On Nov. 12 Stanley Martin Lieber, better known as Stan Lee, passed away at the age of 95 from pneumonia. Co-founder of Marvel Comics, Lee was born on Dec. 28, 1922, in Manhattan, where he first started pursuing his career as a writer.
According to Time, Lee started his career as a writer for Timely Publications and he used many pseudonyms to keep his identity a secret. In the 1970s he realized that he was fond of the pseudonym Stan Lee and that became his nickname throughout the comic and live action world.
When Lee started to transition into Marvel Comics, he was not only a writer but also the editor, publisher and promoter of his works. This is where he coined the Marvel method, which is a process he used to create his comics.
In the Marvel method, Lee would first work with an artist to create all of the scenes that he wanted within the comic. Then, he would add in the dialogue only after all of the scenes were already created, which was different from the way that typical comics were created at the time, according to comicbookhistorians.com.
This was not the only revolutionary change that Lee inspired in the comic book community. He also created many of the superheroes that are well known within the comic book and film industry, such as Iron Man, Thor, Spiderman, The Fantastic Four and Black Panther.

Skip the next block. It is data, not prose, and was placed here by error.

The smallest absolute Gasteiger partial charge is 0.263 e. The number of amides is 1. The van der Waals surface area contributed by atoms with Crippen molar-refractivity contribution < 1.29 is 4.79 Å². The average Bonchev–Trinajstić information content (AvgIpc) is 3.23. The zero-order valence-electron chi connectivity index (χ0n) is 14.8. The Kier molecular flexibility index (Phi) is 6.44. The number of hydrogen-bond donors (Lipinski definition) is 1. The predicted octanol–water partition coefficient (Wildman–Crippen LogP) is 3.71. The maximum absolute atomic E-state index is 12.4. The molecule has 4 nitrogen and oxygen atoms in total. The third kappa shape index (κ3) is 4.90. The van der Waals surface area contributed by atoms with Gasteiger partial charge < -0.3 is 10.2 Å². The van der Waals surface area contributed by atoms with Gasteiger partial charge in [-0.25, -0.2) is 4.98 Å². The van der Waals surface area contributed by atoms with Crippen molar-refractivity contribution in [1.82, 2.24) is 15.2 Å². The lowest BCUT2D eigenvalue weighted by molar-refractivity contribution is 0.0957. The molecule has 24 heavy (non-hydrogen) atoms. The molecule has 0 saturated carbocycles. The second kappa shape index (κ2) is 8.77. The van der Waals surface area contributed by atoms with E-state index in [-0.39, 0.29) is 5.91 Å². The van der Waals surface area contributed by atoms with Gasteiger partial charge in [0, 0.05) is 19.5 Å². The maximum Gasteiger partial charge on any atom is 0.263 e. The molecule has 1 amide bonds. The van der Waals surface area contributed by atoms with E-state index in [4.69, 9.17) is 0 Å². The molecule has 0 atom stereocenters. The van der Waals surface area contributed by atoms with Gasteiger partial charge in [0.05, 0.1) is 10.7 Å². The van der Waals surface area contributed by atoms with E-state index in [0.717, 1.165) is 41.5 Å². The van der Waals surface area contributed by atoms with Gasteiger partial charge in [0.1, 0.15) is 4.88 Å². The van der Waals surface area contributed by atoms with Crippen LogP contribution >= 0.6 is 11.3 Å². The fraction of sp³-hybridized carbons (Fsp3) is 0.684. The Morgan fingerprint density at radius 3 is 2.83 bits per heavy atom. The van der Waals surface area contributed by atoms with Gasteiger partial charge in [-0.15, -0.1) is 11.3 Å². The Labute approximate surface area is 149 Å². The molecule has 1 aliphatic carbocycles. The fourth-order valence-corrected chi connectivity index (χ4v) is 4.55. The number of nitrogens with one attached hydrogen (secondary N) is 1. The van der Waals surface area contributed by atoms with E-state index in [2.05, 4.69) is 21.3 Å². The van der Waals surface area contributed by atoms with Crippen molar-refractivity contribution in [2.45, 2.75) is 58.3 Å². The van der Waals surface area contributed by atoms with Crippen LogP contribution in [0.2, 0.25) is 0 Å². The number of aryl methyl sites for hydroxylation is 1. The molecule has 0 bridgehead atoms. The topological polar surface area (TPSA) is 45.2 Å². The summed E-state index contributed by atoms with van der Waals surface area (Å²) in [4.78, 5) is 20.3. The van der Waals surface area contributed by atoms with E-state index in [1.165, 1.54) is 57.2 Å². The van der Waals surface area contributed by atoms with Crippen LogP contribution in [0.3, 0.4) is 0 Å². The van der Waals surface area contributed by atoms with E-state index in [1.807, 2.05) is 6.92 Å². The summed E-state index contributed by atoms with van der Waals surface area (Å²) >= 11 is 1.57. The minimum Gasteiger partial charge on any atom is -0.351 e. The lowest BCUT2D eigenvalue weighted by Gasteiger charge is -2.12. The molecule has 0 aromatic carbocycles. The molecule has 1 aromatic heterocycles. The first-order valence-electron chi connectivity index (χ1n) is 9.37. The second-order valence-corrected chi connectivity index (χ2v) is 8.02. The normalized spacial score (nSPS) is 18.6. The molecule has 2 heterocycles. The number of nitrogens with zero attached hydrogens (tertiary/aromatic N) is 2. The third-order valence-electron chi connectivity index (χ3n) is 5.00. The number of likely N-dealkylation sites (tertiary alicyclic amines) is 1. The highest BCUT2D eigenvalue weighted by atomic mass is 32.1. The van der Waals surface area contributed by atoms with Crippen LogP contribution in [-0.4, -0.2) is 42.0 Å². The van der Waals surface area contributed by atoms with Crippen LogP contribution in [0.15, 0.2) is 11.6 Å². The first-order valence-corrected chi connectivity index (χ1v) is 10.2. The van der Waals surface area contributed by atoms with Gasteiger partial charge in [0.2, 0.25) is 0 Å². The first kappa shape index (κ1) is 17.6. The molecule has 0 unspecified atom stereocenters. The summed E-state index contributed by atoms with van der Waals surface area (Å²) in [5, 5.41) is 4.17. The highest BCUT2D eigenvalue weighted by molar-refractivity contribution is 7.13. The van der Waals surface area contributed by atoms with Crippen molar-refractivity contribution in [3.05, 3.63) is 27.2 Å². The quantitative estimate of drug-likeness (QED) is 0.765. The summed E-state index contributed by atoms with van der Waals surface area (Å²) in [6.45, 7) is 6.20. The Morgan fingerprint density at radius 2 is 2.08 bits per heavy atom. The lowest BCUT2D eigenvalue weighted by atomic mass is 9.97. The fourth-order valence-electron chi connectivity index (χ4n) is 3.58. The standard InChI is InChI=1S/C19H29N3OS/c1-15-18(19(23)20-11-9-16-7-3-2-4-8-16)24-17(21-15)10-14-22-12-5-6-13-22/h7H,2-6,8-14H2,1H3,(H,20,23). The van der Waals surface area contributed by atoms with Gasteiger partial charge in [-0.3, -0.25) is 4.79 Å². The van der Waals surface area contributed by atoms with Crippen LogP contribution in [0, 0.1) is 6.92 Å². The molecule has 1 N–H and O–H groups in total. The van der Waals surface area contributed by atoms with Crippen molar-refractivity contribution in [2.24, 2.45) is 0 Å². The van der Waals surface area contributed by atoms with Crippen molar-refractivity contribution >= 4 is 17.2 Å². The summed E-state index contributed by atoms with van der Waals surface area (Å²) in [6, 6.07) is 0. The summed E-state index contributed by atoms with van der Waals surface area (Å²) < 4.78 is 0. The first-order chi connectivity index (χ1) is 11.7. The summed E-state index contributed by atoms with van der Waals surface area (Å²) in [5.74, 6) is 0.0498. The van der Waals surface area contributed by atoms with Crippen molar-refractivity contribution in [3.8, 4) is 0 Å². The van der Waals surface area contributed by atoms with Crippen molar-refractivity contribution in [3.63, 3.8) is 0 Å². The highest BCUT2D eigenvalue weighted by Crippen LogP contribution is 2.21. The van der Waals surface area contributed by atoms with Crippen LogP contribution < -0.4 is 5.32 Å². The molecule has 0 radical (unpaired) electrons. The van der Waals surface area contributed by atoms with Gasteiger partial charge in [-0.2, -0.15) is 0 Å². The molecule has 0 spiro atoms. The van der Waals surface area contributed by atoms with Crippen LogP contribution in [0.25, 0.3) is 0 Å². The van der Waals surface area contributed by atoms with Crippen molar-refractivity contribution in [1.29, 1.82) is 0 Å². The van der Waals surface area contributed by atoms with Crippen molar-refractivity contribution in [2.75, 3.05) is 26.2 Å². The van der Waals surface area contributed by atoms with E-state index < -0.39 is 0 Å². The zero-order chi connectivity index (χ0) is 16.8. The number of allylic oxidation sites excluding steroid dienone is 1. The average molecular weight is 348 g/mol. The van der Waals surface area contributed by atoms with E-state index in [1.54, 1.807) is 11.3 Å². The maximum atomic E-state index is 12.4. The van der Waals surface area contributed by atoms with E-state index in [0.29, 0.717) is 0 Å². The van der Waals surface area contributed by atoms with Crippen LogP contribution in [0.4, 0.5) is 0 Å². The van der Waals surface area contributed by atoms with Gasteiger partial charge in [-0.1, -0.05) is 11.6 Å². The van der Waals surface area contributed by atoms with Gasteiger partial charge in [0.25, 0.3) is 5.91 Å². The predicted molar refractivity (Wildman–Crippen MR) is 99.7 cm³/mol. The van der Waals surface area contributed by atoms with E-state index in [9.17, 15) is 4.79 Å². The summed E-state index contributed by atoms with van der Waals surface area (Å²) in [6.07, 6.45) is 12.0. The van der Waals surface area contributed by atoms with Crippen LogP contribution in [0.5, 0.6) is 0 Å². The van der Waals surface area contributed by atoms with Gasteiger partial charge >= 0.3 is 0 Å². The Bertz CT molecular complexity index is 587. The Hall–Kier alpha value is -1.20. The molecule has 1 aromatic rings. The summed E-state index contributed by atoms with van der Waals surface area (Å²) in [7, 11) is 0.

According to an article from the Huffington Post, the creation of Black Panther was another major accomplishment for Lee, because Black Panther was the first black superhero to be presented in the comic book industry. Not only did Lee create the first black superhero, but he also did it a crucial time period.
Since Black Panther was created in the 1960s, during a time when racial tensions were high, it signifies something important about Lee’s character. He was not afraid to create something controversial to make the point that he was against the racial oppression that he witnessed during that time period.
It is clear that Lee drew from his everyday life to inspire his work and that is one reason why the superheroes he created possessed more human characteristics than most superheroes. The superheroes of his time, such as Superman or Batman, held more godlike power and aloofness than the characters Lee created.
Lee’s characters faced everyday difficulties, were aware of social trends and most importantly possessed a sense of humor. With these humanizing characteristics, the superheroes were able to connect to others better and, therefore; were able to connect with the audience.
Lee also made the superheroes connect to one another. Before Lee became well known in the comic book industry, most writers thought that crossovers would lessen the impact of the story they were trying to tell.
Lee, on the other hand, thought differently and was able to unite the worlds of various superheroes together to create a more cohesive understanding of the comic world. It is this radical thinking that will forever be missed in the comic book and film industry. One can only hope that Marvel will continue to uphold the revolutionary techniques that Lee provided.